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This study argues that the practices of European integration reproduce, rather than transcend, the practices of modern statecraft. Therefore, the project of European integration is plagued by similar ethico-political dilemmas as the modern state, and is ultimately animated by a similar desire to either expel or interiorize difference.




The recent uprisings across the Middle East and North Africa, as well as the ongoing tragedy in Syria, have once again triggered a widespread desire among European populations to secure the borders of the European Union (EU) from unwanted flows of migration. Whereas people inside the member states have been allowed to move at least relatively freely within the space designated as the EU, refugees have been met with increasingly aggressively patrolled physical borders. Bordering discourses, most obviously but far from exclusively promoted by right-wing populist political parties, have provided various rationales for why the EU should expand its bor-der controls. Such anxiety has sometimes been expressed in terms of fears over an increased competition for jobs. At other times, however, anxiety about migration from certain parts of the world has been expressed in terms of that elusive thing that often goes under the name of identity. Would the arrival of a large number of migrants enable Europe to ‘remain European,’ or to put it in the theoretical terms that I will use in this book: would too many migrants threaten the alleged self-identity of Europe? Clearly, a link between the EU’s borders and European identity has often been made. Sometimes, moreover, such anxieties have been more loosely linked to conceptions of order.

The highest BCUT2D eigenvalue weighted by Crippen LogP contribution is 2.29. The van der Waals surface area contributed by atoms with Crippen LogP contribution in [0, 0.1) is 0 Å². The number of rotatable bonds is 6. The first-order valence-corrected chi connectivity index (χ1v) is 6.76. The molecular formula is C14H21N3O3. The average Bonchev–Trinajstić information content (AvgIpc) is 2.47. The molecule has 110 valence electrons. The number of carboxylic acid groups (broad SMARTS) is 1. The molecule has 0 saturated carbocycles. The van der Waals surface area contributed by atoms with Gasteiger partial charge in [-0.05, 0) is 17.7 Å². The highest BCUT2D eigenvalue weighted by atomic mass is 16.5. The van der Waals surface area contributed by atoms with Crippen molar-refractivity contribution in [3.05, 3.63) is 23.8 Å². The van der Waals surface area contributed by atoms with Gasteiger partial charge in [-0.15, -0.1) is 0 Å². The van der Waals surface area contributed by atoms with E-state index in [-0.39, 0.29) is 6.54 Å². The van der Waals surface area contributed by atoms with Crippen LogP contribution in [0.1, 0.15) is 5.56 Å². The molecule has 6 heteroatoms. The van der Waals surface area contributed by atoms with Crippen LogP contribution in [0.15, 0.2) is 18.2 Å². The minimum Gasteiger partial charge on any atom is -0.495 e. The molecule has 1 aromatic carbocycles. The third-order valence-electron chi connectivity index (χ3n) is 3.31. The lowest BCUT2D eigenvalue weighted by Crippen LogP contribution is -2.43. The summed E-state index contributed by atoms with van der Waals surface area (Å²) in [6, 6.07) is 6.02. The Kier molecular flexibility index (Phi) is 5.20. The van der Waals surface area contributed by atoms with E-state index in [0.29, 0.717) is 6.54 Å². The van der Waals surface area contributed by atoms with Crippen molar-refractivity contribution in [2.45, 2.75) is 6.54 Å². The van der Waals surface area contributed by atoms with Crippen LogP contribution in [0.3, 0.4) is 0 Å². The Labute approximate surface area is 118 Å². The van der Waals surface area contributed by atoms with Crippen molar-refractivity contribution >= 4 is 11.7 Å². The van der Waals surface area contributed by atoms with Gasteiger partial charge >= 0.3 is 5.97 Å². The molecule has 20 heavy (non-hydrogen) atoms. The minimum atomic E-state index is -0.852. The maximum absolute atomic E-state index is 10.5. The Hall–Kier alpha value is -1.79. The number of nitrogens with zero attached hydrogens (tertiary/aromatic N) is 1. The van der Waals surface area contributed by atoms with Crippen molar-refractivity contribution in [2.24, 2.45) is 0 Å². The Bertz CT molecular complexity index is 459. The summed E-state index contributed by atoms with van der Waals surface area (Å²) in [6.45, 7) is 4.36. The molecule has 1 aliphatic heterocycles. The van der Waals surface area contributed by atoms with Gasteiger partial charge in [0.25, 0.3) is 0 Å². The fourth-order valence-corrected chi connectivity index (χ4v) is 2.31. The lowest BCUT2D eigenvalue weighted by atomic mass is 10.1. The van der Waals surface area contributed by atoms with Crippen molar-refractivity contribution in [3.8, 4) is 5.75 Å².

Stefan Borg

1. The Question of a European Union ‘Beyond the State’

Countless academics, intellectuals, journalists, and politicians of all ideological stripes have celebrated European integration as something novel, innovative, and progressive. In its ‘Fourth Lesson about the European Union,’ the EU’s website rehearses this familiar refrain: ‘The European Union is more than just a confederation of countries, but it is not a federal state. It is, in fact, a new type of structure that does not fall into any traditional legal category.’1 What is more, this ‘new type of structure’ that the reader learns about in their Fourth Lesson about the EU has been widely celebrated from almost all quarters and ideological persuasions. Cosmopolitan theorist David Held laments that the EU suffers from ‘something of an identity cri-sis’ despite ‘all its extraordinary innovation and progress.’2 If the EU could somehow find a remedy to its ‘identity crisis’ and ‘find its true self,’ the reader may infer, the future prospects for global life would rapidly start to look much brighter. Neo-Gramscian Robert W. Cox, contrasting the EU to bête-noire US hyperpuissance, approvingly claims that the EU, by a skillful blend of realpolitik and moral preference, ‘tend[s] to envisage a world political order … as the search for consensus and the elaboration of international law.’3